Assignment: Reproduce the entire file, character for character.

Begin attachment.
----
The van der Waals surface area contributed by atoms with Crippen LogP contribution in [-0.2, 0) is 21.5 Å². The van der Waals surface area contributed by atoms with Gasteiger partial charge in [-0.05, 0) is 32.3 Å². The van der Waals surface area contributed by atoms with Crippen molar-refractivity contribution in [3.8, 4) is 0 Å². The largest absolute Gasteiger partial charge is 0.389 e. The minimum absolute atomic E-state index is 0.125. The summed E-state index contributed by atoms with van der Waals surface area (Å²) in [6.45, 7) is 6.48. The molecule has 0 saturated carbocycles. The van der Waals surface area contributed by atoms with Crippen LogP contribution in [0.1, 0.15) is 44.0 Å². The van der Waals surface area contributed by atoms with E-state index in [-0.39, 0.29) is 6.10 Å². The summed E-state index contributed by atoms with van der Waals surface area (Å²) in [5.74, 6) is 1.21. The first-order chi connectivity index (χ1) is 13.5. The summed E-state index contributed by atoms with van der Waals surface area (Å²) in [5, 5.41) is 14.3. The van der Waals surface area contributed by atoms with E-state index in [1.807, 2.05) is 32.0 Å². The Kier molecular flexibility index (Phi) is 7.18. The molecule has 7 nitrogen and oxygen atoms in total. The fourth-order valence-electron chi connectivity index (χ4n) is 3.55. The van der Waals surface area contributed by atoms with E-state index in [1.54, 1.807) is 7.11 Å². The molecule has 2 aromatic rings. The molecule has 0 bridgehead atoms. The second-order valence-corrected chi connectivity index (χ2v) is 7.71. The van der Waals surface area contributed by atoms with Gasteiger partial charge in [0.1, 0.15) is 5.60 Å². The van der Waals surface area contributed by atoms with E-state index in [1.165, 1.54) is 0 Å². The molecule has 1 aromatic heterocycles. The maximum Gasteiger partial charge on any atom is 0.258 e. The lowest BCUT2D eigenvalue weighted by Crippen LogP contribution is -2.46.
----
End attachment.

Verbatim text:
The van der Waals surface area contributed by atoms with Crippen LogP contribution in [-0.2, 0) is 21.5 Å². The van der Waals surface area contributed by atoms with Gasteiger partial charge in [-0.05, 0) is 32.3 Å². The van der Waals surface area contributed by atoms with Crippen molar-refractivity contribution in [3.8, 4) is 0 Å². The largest absolute Gasteiger partial charge is 0.389 e. The minimum absolute atomic E-state index is 0.125. The summed E-state index contributed by atoms with van der Waals surface area (Å²) in [6.45, 7) is 6.48. The molecule has 0 saturated carbocycles. The van der Waals surface area contributed by atoms with Crippen LogP contribution in [0.1, 0.15) is 44.0 Å². The van der Waals surface area contributed by atoms with E-state index in [-0.39, 0.29) is 6.10 Å². The summed E-state index contributed by atoms with van der Waals surface area (Å²) in [5.74, 6) is 1.21. The first-order chi connectivity index (χ1) is 13.5. The summed E-state index contributed by atoms with van der Waals surface area (Å²) in [5, 5.41) is 14.3. The van der Waals surface area contributed by atoms with E-state index in [1.807, 2.05) is 32.0 Å². The Kier molecular flexibility index (Phi) is 7.18. The molecule has 7 nitrogen and oxygen atoms in total. The fourth-order valence-electron chi connectivity index (χ4n) is 3.55. The van der Waals surface area contributed by atoms with E-state index in [1.54, 1.807) is 7.11 Å². The molecule has 2 aromatic rings. The molecule has 0 bridgehead atoms. The second-order valence-corrected chi connectivity index (χ2v) is 7.71. The van der Waals surface area contributed by atoms with Gasteiger partial charge in [0.1, 0.15) is 5.60 Å². The van der Waals surface area contributed by atoms with E-state index in [1.165, 1.54) is 0 Å². The molecule has 1 aromatic heterocycles. The maximum Gasteiger partial charge on any atom is 0.258 e. The lowest BCUT2D eigenvalue weighted by Crippen LogP contribution is -2.46.